Fauziyah bte Mohd Ahbidin (executrix of the estate of Mohamed Ahbideen bin Mohamed Kassim (alias Ahna Mohamed Zainal Abidin bin Kassim), deceased) v Singapore Land Authority and others
|Colin Seow AR
|18 December 2019
| SGHCR 12
| SGHCR 12
|High Court (Singapore)
|21 December 2019
|Suit No 152 of 2019 (Summons No 3427 of 2019)
|Koh Li Qun Kelvin, Niklas Wong See Keat and Thara Rubini Gopalan (TSMP Law Corporation)
|Khoo Boo Jin, Tang Shangjun, Szetoh Khai Hoe Terence and Jessie Lim (Attorney-General's Chambers)
|Civil Procedure,Striking Out
|20 September 2019
Summons No 3427 of 2019 (the “Application”) is an application taken out by the defendants seeking,
The hearing of the Application took place for a full day on 20 September 2019, at the end of which judgment was reserved. The Court now issues its judgment on the Application.Background
The plaintiff is the sole executrix of her late father Mr Mohamed Ahbideen bin Mohamed Kassim (alias Ahna Mohamed Zainal Abidin bin Kassim) (“Zainal”), who deceased in 2011. Zainal, the only child of the plaintiff’s late grandfather Mr Ahna Mohamed Kassim bin Ally Mohamed (“Kassim”), was a beneficiary and the administrator of Kassim’s estate under a grant of letter of administration dated 1 October 1962. Kassim deceased in 1935.
The first, second and third defendants are the Singapore Land Authority, Collector of Land Revenue and Attorney-General of the Republic of Singapore respectively.
The dispute between the plaintiff and the defendants concerns four plots of land situated in Siglap (the “Siglap Land”), presently a Muslim burial ground:
The Siglap Land, which the plaintiff claims to be “ancestral” land owned by Kassim since 1919 and soon thereafter established as a perpetual
All property, movable or immovable, which was, immediately before 1
stJuly 1968, vested in the Board established under the [MHE Ordinance] for purposes relating to the Muslim religion or on trust for religious or charitable purposes for the benefit of persons professing the Muslim religion shall, on 1 stJuly 1968, without any conveyance, assignment or transfer whatever, vest in the Majlis for the like title, estate or interest and in the like tenure and for the like purposes as the same was vested or held immediately before 1 stJuly 1968.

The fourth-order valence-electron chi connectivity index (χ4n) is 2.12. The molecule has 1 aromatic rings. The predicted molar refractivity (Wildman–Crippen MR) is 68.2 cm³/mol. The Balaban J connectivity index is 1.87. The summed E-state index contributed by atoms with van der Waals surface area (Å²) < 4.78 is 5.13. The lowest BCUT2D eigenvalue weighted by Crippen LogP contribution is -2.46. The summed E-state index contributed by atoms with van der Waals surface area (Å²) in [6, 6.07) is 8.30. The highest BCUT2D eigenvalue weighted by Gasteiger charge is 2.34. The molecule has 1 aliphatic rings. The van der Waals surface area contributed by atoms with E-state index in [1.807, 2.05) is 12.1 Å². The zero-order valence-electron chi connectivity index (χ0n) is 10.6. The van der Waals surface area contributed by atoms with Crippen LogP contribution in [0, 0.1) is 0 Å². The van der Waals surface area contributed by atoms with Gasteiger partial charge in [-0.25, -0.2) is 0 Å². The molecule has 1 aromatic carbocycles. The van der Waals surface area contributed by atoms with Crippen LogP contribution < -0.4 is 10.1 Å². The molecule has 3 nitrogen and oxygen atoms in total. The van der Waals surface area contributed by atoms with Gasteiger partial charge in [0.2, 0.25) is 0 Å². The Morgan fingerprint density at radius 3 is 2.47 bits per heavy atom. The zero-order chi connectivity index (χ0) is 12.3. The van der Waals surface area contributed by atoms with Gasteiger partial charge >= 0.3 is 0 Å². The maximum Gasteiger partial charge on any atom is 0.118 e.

The plaintiff’s claims in the Action are basically framed as follows:
At the hearing of the Application, counsel for the plaintiff indicated that the plaintiff wished to withdraw the parts of the Action that relate to the Land Acquisition Challenge Claim. In this regard, counsel explained that:
As a result, the substantive oral arguments at the hearing revolved largely around the question of whether the Title Claim ought to be struck out under Order 18 Rule 19(1) and/or the inherent jurisdiction of the court.The defendants’ case for striking out
Insofar as the Title Claim is concerned, the main thrusts of the defendants’ case for striking out are as follows:
In support of [10(a)] above, much of the arguments focussed on the circumstances in which a perpetual
Counsel for the defendants submitted
Counsel for the defendants further raised arguments addressing Zainal’s conduct in his lifetime and his legal position
Notably, counsel also invited the Court to accept the defendants’ case that the Action is a “sham” and a “scam” perpetuated in bad faith by the plaintiff in the hope of seeking a monetary pay out from the Government.
The defendants’ submissions in respect of the alleged time bar under the doctrine of laches and acquiescence (see [10(b)] above) are as follows. The defendants contend that Zainal’s failure to raise any claims over the decades during his lifetime (be it in his personal capacity or in his capacity as administrator of Kassim’s estate) amounted to an approval or acquiescence not to pursue the claims that are now brought in the Action. The defendants further claim to be prejudiced, given that information and evidence (including Zainal’s testimony) that may be useful are now unavailable due to the delay, and that it is unconscionable for the plaintiff to seek to “contradict the positions taken by her grandfather and father since about 100 years ago, in order to bring this [Action] in 2019”.
For completeness, the defendants also raised two further (and alternative) grounds concerning time bar, namely:
No action shall be brought by any person to recover any land after the expiration of 12 years from the date on which the right of action accrued to him or, if it first accrued to some person through whom he claims, to that person.
To continue readingRequest your trial